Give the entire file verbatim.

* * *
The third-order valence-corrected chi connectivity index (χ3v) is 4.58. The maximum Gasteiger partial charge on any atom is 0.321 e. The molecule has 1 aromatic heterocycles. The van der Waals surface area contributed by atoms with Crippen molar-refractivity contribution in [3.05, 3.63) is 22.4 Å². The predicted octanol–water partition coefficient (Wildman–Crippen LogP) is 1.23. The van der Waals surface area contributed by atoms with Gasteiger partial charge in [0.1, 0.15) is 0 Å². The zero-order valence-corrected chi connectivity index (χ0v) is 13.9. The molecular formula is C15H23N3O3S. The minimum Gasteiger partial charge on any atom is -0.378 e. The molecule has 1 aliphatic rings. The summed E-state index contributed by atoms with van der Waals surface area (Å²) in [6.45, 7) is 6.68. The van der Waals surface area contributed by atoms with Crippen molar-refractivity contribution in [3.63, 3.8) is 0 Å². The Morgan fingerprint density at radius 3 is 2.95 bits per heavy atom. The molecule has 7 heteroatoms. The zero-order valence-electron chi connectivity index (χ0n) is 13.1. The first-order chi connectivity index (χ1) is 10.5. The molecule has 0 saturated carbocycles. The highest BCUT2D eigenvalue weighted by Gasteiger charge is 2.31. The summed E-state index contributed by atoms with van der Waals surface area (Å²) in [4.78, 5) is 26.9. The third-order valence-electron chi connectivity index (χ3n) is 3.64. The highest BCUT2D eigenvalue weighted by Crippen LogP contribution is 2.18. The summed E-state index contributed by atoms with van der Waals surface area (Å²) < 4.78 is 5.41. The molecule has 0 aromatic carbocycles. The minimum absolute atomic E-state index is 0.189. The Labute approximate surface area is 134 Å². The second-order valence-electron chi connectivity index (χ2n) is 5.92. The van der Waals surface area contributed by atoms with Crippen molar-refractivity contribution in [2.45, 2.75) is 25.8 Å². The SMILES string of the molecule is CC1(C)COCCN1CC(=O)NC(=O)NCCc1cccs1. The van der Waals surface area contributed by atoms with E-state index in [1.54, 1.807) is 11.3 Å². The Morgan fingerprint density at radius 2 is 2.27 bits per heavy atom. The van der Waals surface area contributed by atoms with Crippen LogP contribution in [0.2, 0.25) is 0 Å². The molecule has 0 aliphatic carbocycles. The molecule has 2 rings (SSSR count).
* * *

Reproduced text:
The third-order valence-corrected chi connectivity index (χ3v) is 4.58. The maximum Gasteiger partial charge on any atom is 0.321 e. The molecule has 1 aromatic heterocycles. The van der Waals surface area contributed by atoms with Crippen molar-refractivity contribution in [3.05, 3.63) is 22.4 Å². The predicted octanol–water partition coefficient (Wildman–Crippen LogP) is 1.23. The van der Waals surface area contributed by atoms with Gasteiger partial charge in [0.1, 0.15) is 0 Å². The zero-order valence-corrected chi connectivity index (χ0v) is 13.9. The molecular formula is C15H23N3O3S. The minimum Gasteiger partial charge on any atom is -0.378 e. The molecule has 1 aliphatic rings. The summed E-state index contributed by atoms with van der Waals surface area (Å²) in [6.45, 7) is 6.68. The van der Waals surface area contributed by atoms with Crippen molar-refractivity contribution in [3.63, 3.8) is 0 Å². The Morgan fingerprint density at radius 3 is 2.95 bits per heavy atom. The molecule has 7 heteroatoms. The zero-order valence-electron chi connectivity index (χ0n) is 13.1. The first-order chi connectivity index (χ1) is 10.5. The molecule has 0 saturated carbocycles. The highest BCUT2D eigenvalue weighted by Gasteiger charge is 2.31. The summed E-state index contributed by atoms with van der Waals surface area (Å²) in [4.78, 5) is 26.9. The third-order valence-electron chi connectivity index (χ3n) is 3.64. The highest BCUT2D eigenvalue weighted by Crippen LogP contribution is 2.18. The summed E-state index contributed by atoms with van der Waals surface area (Å²) < 4.78 is 5.41. The molecule has 0 aromatic carbocycles. The minimum absolute atomic E-state index is 0.189. The Labute approximate surface area is 134 Å². The second-order valence-electron chi connectivity index (χ2n) is 5.92. The van der Waals surface area contributed by atoms with Crippen molar-refractivity contribution in [2.45, 2.75) is 25.8 Å². The SMILES string of the molecule is CC1(C)COCCN1CC(=O)NC(=O)NCCc1cccs1. The van der Waals surface area contributed by atoms with E-state index in [1.54, 1.807) is 11.3 Å². The Morgan fingerprint density at radius 2 is 2.27 bits per heavy atom. The van der Waals surface area contributed by atoms with Crippen LogP contribution in [0.2, 0.25) is 0 Å². The molecule has 0 aliphatic carbocycles. The molecule has 2 rings (SSSR count).